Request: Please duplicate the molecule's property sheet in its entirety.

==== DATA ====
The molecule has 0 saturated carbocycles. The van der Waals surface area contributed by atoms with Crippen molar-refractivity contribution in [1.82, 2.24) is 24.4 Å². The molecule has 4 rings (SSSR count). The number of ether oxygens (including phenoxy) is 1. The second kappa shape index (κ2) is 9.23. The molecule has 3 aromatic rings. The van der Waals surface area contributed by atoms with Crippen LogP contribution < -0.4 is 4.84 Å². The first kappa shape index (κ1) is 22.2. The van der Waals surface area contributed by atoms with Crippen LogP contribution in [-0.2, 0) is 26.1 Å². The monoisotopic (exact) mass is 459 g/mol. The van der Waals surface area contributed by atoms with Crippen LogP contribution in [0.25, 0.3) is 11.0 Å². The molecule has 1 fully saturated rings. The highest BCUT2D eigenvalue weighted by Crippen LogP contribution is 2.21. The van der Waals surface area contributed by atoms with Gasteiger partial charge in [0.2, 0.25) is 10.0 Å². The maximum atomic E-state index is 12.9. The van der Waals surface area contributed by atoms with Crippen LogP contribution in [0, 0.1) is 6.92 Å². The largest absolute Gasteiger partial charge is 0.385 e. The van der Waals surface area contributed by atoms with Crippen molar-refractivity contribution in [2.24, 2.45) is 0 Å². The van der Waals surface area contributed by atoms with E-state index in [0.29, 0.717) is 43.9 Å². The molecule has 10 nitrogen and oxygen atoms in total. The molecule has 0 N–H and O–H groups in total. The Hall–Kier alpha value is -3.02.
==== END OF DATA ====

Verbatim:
The molecule has 0 saturated carbocycles. The van der Waals surface area contributed by atoms with Crippen molar-refractivity contribution in [1.82, 2.24) is 24.4 Å². The molecule has 4 rings (SSSR count). The number of ether oxygens (including phenoxy) is 1. The second kappa shape index (κ2) is 9.23. The molecule has 3 aromatic rings. The van der Waals surface area contributed by atoms with Crippen LogP contribution < -0.4 is 4.84 Å². The first kappa shape index (κ1) is 22.2. The van der Waals surface area contributed by atoms with Crippen LogP contribution in [-0.2, 0) is 26.1 Å². The monoisotopic (exact) mass is 459 g/mol. The van der Waals surface area contributed by atoms with Crippen LogP contribution in [0.25, 0.3) is 11.0 Å². The molecule has 1 fully saturated rings. The highest BCUT2D eigenvalue weighted by Crippen LogP contribution is 2.21. The van der Waals surface area contributed by atoms with Gasteiger partial charge in [0.2, 0.25) is 10.0 Å². The maximum atomic E-state index is 12.9. The van der Waals surface area contributed by atoms with Crippen LogP contribution in [0, 0.1) is 6.92 Å². The largest absolute Gasteiger partial charge is 0.385 e. The van der Waals surface area contributed by atoms with Crippen molar-refractivity contribution in [2.24, 2.45) is 0 Å². The van der Waals surface area contributed by atoms with E-state index in [0.29, 0.717) is 43.9 Å². The molecule has 10 nitrogen and oxygen atoms in total. The molecule has 0 N–H and O–H groups in total. The Hall–Kier alpha value is -3.02.